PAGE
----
There's an article on The Atlantic today explaining that the so-called "viral" Web memes are anything but. It turns out that marketing companies are now constantly trolling the Web looking for user-created content that is unique or memorable, and then promoting it via their media empires and enhancing it with professionally-crafted videos to create "viral" marketing campaigns via social media. They use the Harlem Shake as an example. And I see Henri, the cat who famously mused about the existential ennui of feline life, is now doing commericals for Friskies cat food.
This coopting is hardly new; any number of writers have pointed out how alternative, "outsider" cultural movements are consistenlty coopted by the mainstream. The Rolling Stones, scandalous in their time, are now avuncular geezers who gyrate at the Super Bowl and whose music sells everything from cars to diapers. More recently, the "grunge" movement was co-opted by MTV and others and turned into a cultural phonomenon and money-maker, much to the consternation of it's original garage-band creators who constanly fretted about "selling out" and "fakery" in neurotic episodes worthy of Holden Caufield. Just about every artistic and cultural movement under capitalism has tried to deal with this in its own way, often by making no bones of the fact they're in it for the money.
It reminds me of one of the central themes of Adam Curtis' documentary, The Century of the Self, about how the 1960's and 70's hippie rebellion against the mass conformity and Pavlovian conditioning that had so characterized the post World War 2 era (crafted by public relations mavens like Edward Bernays), was coopted by Madison Avenue and politicians. The business and political elites at first saw these youth movements as a threat to their orderly, well-managed societies, but soon changed their tactics. Where previously you bought products to keep up with the Joneses or to fit in with all the other people on your block, now you bought them to express your invidualism and define your unique identity.
And the ultimate co-opting was using these same techniques to sell the Reagan/Thatcher revolution. It's often forgetten that these political movements originally portrayed them as ousiders, with their central motivation being the liberation of the oppressed individual from the yoke of society. The Reagan/Thatcher revolution proposed to dismantle the burdensome rules, regulations and taxes that supposedly sapped the individual's initiative, drive, and ambition, and release all the pent-up energy and dynamism that had previously been stifled and subordnated to the gray conformist collective symbolized by government and unions, all while dressing their message up in a relentlessly upbeat, aspirational, self-improvement rhetoric. To a lot people in the late 1970's, suffering under a stagnant economy, inflation, and "malaise," that seemed to be just the ticket to get back the good old days of the previous several decades. And such attidudes were carried into the business world as well with the rise of Silicon Valley and its alternative, "disruptive" culture. Hence, the former hippie pulling the lever for Reagan in the voting booth in 1980 is not nearly as suprising as it seems at first glance. If you have not seen it (and I suspect many of my readers already have), you should take a look.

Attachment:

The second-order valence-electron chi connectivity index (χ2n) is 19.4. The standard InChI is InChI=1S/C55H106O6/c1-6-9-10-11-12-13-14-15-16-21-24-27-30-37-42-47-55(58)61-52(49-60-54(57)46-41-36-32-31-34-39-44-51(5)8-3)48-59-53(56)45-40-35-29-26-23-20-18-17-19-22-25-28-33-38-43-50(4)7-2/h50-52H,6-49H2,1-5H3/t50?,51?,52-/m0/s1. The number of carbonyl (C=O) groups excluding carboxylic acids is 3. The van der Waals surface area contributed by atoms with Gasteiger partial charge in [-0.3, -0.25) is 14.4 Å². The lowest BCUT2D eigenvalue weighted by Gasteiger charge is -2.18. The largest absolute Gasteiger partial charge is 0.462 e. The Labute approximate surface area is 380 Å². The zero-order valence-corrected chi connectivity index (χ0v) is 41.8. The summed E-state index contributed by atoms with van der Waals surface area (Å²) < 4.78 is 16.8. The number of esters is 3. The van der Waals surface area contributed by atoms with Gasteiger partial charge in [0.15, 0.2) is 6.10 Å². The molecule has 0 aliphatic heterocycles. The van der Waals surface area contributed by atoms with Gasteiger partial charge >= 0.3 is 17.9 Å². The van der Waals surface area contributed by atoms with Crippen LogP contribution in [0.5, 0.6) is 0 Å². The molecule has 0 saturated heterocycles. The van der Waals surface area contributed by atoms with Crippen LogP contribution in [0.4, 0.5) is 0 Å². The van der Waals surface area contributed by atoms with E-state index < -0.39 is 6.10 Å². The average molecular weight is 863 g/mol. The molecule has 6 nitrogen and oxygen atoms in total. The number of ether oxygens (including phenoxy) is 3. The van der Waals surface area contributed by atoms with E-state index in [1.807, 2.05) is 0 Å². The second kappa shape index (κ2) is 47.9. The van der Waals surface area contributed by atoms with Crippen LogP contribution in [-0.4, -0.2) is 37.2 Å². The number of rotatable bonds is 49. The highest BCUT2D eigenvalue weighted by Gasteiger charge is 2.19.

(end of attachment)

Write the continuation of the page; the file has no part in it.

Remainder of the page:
Of course, once this philosophy was liberated from Pandora's Box, certain "superempowered" individuals were "liberated" to quickly dominate the economic and political scene, leading to the era of extreme inequality and loss of collective purpose we are now living under. In many ways, the militant, self-satisfied libertarianism that characterizes politics today got it's start in the 1970's rebellious "go your own way" attitudes. As the very idea of good governance became discounted and disparaged, government itself became predictably more dysfunctional, causing more and more people to become cynical and suspicious of government and it's motives, and the cycle fed on itself. Government first became estranged from the people, then taken over by special interests, to the point that many people now say it is irreformable and should just be taken out back and shot (in many instances, quite literally!) Eventually, people simply forgot that honest, competent government had once existed in America, and embraced militant libertarianism with its calls to "drown government in a bathtub." The idea that "government is always the problem, never the solution," an incorrect paraphrase of what Reagan actually said, has thus became a self-fulfilling prophecy.